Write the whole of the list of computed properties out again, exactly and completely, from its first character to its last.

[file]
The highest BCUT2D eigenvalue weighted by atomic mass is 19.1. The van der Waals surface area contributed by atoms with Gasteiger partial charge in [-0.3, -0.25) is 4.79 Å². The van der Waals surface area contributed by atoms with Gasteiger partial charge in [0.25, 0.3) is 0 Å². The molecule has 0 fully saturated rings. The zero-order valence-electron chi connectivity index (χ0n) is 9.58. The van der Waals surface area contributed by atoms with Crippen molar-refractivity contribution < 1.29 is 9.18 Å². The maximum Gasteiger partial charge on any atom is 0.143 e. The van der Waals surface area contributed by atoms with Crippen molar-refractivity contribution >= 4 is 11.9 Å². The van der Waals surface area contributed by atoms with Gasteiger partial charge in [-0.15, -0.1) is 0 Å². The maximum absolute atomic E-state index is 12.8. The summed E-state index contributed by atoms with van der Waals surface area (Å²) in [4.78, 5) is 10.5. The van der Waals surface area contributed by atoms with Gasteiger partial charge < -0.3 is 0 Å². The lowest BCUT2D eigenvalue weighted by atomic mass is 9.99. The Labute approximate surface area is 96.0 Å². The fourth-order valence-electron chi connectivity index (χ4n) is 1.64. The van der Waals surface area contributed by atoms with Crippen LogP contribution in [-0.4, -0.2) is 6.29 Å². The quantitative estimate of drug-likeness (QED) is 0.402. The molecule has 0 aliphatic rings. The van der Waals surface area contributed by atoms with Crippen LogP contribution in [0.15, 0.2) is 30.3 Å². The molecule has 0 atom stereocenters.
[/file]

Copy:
The highest BCUT2D eigenvalue weighted by atomic mass is 19.1. The van der Waals surface area contributed by atoms with Gasteiger partial charge in [-0.3, -0.25) is 4.79 Å². The van der Waals surface area contributed by atoms with Gasteiger partial charge in [0.25, 0.3) is 0 Å². The molecule has 0 fully saturated rings. The zero-order valence-electron chi connectivity index (χ0n) is 9.58. The van der Waals surface area contributed by atoms with Crippen molar-refractivity contribution < 1.29 is 9.18 Å². The maximum Gasteiger partial charge on any atom is 0.143 e. The van der Waals surface area contributed by atoms with Crippen molar-refractivity contribution >= 4 is 11.9 Å². The van der Waals surface area contributed by atoms with Gasteiger partial charge in [-0.15, -0.1) is 0 Å². The maximum absolute atomic E-state index is 12.8. The summed E-state index contributed by atoms with van der Waals surface area (Å²) in [4.78, 5) is 10.5. The van der Waals surface area contributed by atoms with Gasteiger partial charge < -0.3 is 0 Å². The lowest BCUT2D eigenvalue weighted by atomic mass is 9.99. The Labute approximate surface area is 96.0 Å². The fourth-order valence-electron chi connectivity index (χ4n) is 1.64. The van der Waals surface area contributed by atoms with Crippen LogP contribution in [-0.4, -0.2) is 6.29 Å². The quantitative estimate of drug-likeness (QED) is 0.402. The molecule has 0 aliphatic rings. The van der Waals surface area contributed by atoms with Crippen LogP contribution in [0.15, 0.2) is 30.3 Å². The molecule has 0 atom stereocenters.